I also spent time working with colleagues on campus to create the nano-pillars, which I will updating today as we have made much progress in this area.
Originally the plan was use PolyStyrene NanoSpheres (PSNS) to create the pillars by first placing the spheres on the silicon surface and then performing Reactive Ion Etching (RIE) to etch the areas exposed between the beads and then remove the beads to leave the areas underneath the beads untouched and use them for the adsorption surfaces. In the course of those experiments we found that the beads did not stand up to the power of the RIE process and changed shape during the etching leading the non-uniform shapes instead of pillars. Those results were posted in January of 2013 if one wishes to take a look.
Even if that form of masking were successful, the smallest diameter we have been able to obtain a even somewhat decent monolayer with so far is 80-100 nm, which means the smallest pillars we would end up with would be 100 nm. Our goal, however, is to reach pillars of 10 nm or so and therefore a different approach was needed.
It was later found that a group had already performed this process, with their citation given below
C.-W. Kuo, J.-Y. Shiu, P. Chen, G.A. Somorjai, Fabrication of Size-Tunable Large-Area Periodic Silicon Nanopillar Arrays with Sub-10-nm Resolution, The Journal of Physical Chemistry B, 107 (2003) 9950-9953.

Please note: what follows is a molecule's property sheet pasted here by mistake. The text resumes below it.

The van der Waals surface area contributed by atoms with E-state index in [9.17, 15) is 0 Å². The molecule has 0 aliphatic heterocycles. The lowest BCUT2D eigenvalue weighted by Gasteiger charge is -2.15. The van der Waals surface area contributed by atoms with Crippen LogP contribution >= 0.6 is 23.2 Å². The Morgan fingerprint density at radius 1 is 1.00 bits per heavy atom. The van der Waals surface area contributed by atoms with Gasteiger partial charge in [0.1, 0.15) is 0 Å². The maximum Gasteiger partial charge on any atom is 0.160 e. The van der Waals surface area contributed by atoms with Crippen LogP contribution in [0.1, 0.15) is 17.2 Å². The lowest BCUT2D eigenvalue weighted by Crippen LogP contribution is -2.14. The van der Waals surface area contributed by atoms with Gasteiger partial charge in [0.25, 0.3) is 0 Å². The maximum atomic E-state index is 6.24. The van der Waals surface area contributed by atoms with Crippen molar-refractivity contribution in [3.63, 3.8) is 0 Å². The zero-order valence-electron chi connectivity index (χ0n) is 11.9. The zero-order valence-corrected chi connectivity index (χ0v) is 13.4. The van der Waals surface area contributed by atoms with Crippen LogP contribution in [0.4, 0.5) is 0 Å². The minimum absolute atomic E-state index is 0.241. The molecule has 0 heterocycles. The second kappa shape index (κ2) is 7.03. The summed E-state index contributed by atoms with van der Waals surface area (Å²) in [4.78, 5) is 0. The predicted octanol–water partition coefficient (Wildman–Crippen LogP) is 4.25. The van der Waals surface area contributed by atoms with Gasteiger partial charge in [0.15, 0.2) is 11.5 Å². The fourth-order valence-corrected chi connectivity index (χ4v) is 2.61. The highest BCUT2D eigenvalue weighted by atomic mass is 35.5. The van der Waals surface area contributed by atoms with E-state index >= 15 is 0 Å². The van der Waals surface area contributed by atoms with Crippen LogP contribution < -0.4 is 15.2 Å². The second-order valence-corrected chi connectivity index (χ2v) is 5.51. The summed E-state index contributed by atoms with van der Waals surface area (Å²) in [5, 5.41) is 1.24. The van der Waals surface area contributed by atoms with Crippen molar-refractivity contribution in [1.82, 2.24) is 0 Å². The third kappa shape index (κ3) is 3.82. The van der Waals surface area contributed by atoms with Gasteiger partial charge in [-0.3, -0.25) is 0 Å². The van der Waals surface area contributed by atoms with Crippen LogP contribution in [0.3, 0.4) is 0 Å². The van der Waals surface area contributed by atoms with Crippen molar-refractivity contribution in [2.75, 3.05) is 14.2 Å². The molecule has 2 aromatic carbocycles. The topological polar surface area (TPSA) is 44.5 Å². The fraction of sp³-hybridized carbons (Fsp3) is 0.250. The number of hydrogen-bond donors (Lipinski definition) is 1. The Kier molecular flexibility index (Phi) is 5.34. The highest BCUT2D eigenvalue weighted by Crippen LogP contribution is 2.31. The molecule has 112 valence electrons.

That group used chromium sputtering in between the beads but we have decided to use thermal Nickel evaporation instead as the layer is more uniform and the source acts more like a point source so that the evaporation onto the surface is more anisotropic.
Above is an image of the surface of the silicon with evaporated Ni and beads removed. There is a precleaning step which leads to a slight decrease in the diameter of the beads (and hence an increase in the bead separation and the interstitial spaces) and therefore the dots are roughly 25 to 30 nm instead of 15 nm. However, if the cleaning step is avoided it is believed that smaller more uniform dots will be obtained. There is Ni lace also scattered about the sample, arising from the difficulty in acquiring a widespread hexagonal monolayer of beads across the surface.
Work will continue with these samples to perform the next step, RIE, in order to create the pillars and then remove the Ni with a transene etch.
Work with the trenches is still ongoing, with more difficulty in reaching the silicon bottom of the smallest trench widths. Trenches as small as 30 nm wide have been achieved but still not having a great deal of success in finding the silicon.
Updates will be more frequent in coming from now on.